In less than a year, General Motors Co. has roared back from bankruptcy to a quarterly profit. Now comes the hard part: Sustaining the income and repaying billions of dollars in government aid.
There are signs that GM is on track to do just that. Revenue is up 40 percent over the first quarter of last year. U.S. sales rose 17 percent for the quarter, and the automaker made an operating profit in North America, which had been a cash incinerator. Units in Asia and Latin America posted strong numbers, too.
As a result, the automaker announced Monday, its net income rose to $865 million, a dramatic reversal from the $6 billion the company lost in the same period last year.
"Today's news was wonderful, and even better than we ever expected to be this far in the post-restructuring period," said Steven Rattner, former head of the Obama administration's Auto Task Force.
And we should believe all this because..? GM had no problems last month trotting out their CEO and flat-out lying to the American public regarding the true nature of Government Motor's claim they had repaid, in full, their share of the TARP bailout loan (they simply used another line of TARP credit to do so).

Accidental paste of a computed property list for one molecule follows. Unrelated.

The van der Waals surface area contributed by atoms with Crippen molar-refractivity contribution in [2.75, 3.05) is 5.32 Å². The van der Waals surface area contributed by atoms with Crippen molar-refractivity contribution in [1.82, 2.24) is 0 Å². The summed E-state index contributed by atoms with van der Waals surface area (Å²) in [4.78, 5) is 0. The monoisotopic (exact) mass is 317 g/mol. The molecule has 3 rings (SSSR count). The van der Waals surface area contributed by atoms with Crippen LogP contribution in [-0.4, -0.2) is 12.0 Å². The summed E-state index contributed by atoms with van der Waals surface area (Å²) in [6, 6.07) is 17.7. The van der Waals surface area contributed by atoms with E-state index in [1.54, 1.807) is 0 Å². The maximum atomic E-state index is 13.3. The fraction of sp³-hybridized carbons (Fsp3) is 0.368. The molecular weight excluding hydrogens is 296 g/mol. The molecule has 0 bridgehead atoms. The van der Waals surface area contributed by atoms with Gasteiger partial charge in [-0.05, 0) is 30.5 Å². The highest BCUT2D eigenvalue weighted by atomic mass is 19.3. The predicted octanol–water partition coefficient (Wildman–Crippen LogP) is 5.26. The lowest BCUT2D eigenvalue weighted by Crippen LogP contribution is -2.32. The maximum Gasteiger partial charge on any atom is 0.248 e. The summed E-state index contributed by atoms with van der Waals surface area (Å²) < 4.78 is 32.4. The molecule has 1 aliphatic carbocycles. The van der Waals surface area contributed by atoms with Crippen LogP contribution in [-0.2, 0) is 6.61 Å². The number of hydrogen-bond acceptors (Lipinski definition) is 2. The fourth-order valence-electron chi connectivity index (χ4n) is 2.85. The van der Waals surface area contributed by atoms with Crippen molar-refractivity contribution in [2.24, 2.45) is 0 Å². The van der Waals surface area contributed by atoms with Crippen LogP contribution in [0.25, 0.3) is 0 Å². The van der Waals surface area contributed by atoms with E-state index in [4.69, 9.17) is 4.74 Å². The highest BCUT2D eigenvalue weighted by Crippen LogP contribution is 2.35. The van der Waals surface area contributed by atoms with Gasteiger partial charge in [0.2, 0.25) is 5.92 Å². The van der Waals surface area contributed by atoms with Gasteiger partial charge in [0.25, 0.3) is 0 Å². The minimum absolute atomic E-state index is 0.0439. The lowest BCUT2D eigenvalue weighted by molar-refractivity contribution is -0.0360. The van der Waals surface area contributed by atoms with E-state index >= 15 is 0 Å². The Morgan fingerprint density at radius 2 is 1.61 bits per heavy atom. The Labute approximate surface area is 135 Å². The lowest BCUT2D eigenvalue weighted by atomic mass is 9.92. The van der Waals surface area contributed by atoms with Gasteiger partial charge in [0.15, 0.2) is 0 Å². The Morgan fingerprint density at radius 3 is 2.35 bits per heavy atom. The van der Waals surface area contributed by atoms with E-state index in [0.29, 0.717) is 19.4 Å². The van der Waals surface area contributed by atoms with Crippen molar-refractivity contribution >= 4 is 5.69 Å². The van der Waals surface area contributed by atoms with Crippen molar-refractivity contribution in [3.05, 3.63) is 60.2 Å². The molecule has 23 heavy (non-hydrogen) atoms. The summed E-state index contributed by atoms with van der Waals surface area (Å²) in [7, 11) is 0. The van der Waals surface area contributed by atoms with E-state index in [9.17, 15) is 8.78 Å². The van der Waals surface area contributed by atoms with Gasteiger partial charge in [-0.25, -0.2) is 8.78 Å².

We note that an earlier version of this story from yesterday morning failed to point this out so we give credit to this version for broaching it... sort of.
Some experts were skeptical. James Schrager, professor at the University of Chicago Graduate School of Business, said GM has a history of making boastful claims, only to disappoint. A recent television ad in which CEO Ed Whitacre declared that the company had repaid its government loans in full, with interest, was misleading, he said.
It was not misleading in any way. It was a flat-out lie.
To a larger point, though, when the government owns 61% of GM stock and was caught red-handed cooking the books, what exactly does turning a profit of $865 million mean? And probably more germane to this exercise, when that same government that owns GM can print money to its heart's content, of what real significance and meaning are balance sheet losses?
P.S. Stever Rattner, who wrote one of the most self-serving articles we've ever read, will be penning a book on how Team Obama rescued General Motors. To say his book will lack credibility is to understate things a tad.